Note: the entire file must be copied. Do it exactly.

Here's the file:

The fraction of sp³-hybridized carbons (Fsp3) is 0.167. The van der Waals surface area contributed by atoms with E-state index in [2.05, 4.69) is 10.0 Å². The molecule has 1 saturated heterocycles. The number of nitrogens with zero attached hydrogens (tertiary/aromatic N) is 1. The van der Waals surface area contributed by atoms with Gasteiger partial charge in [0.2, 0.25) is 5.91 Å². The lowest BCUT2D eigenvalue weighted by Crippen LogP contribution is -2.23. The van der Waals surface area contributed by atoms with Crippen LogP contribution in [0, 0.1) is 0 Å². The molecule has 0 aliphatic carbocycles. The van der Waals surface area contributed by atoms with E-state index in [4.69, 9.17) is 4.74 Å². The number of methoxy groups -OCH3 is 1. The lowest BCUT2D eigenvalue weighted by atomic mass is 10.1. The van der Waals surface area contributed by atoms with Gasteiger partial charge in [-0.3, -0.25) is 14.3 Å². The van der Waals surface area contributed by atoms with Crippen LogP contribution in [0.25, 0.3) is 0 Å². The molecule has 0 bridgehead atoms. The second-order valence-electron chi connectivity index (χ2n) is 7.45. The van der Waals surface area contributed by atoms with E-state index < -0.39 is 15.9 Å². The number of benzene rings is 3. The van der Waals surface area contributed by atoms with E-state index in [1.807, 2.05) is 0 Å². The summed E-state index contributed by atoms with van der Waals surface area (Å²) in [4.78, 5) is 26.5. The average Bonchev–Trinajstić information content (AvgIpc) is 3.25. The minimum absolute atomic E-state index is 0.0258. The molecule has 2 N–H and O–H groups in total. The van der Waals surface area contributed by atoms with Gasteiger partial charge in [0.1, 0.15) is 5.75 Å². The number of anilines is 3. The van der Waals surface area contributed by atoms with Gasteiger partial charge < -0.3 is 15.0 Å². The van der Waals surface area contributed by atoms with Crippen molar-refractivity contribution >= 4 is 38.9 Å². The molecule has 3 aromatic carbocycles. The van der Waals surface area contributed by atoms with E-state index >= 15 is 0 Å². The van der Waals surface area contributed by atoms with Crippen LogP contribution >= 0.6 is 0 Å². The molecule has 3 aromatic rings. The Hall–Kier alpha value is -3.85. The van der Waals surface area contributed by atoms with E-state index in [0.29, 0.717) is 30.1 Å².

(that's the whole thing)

The fraction of sp³-hybridized carbons (Fsp3) is 0.167. The van der Waals surface area contributed by atoms with E-state index in [2.05, 4.69) is 10.0 Å². The molecule has 1 saturated heterocycles. The number of nitrogens with zero attached hydrogens (tertiary/aromatic N) is 1. The van der Waals surface area contributed by atoms with Gasteiger partial charge in [0.2, 0.25) is 5.91 Å². The lowest BCUT2D eigenvalue weighted by Crippen LogP contribution is -2.23. The van der Waals surface area contributed by atoms with Crippen LogP contribution in [0, 0.1) is 0 Å². The molecule has 0 aliphatic carbocycles. The van der Waals surface area contributed by atoms with E-state index in [4.69, 9.17) is 4.74 Å². The number of methoxy groups -OCH3 is 1. The lowest BCUT2D eigenvalue weighted by atomic mass is 10.1. The van der Waals surface area contributed by atoms with Gasteiger partial charge in [-0.3, -0.25) is 14.3 Å². The van der Waals surface area contributed by atoms with Crippen LogP contribution in [0.25, 0.3) is 0 Å². The molecule has 0 bridgehead atoms. The second-order valence-electron chi connectivity index (χ2n) is 7.45. The van der Waals surface area contributed by atoms with E-state index < -0.39 is 15.9 Å². The number of benzene rings is 3. The van der Waals surface area contributed by atoms with E-state index in [1.807, 2.05) is 0 Å². The summed E-state index contributed by atoms with van der Waals surface area (Å²) in [4.78, 5) is 26.5. The average Bonchev–Trinajstić information content (AvgIpc) is 3.25. The minimum absolute atomic E-state index is 0.0258. The molecule has 2 N–H and O–H groups in total. The van der Waals surface area contributed by atoms with Gasteiger partial charge in [0.1, 0.15) is 5.75 Å². The number of anilines is 3. The van der Waals surface area contributed by atoms with Gasteiger partial charge < -0.3 is 15.0 Å². The van der Waals surface area contributed by atoms with Crippen molar-refractivity contribution >= 4 is 38.9 Å². The molecule has 3 aromatic carbocycles. The van der Waals surface area contributed by atoms with E-state index >= 15 is 0 Å². The van der Waals surface area contributed by atoms with Crippen LogP contribution >= 0.6 is 0 Å². The molecule has 3 aromatic rings. The Hall–Kier alpha value is -3.85. The van der Waals surface area contributed by atoms with E-state index in [0.29, 0.717) is 30.1 Å².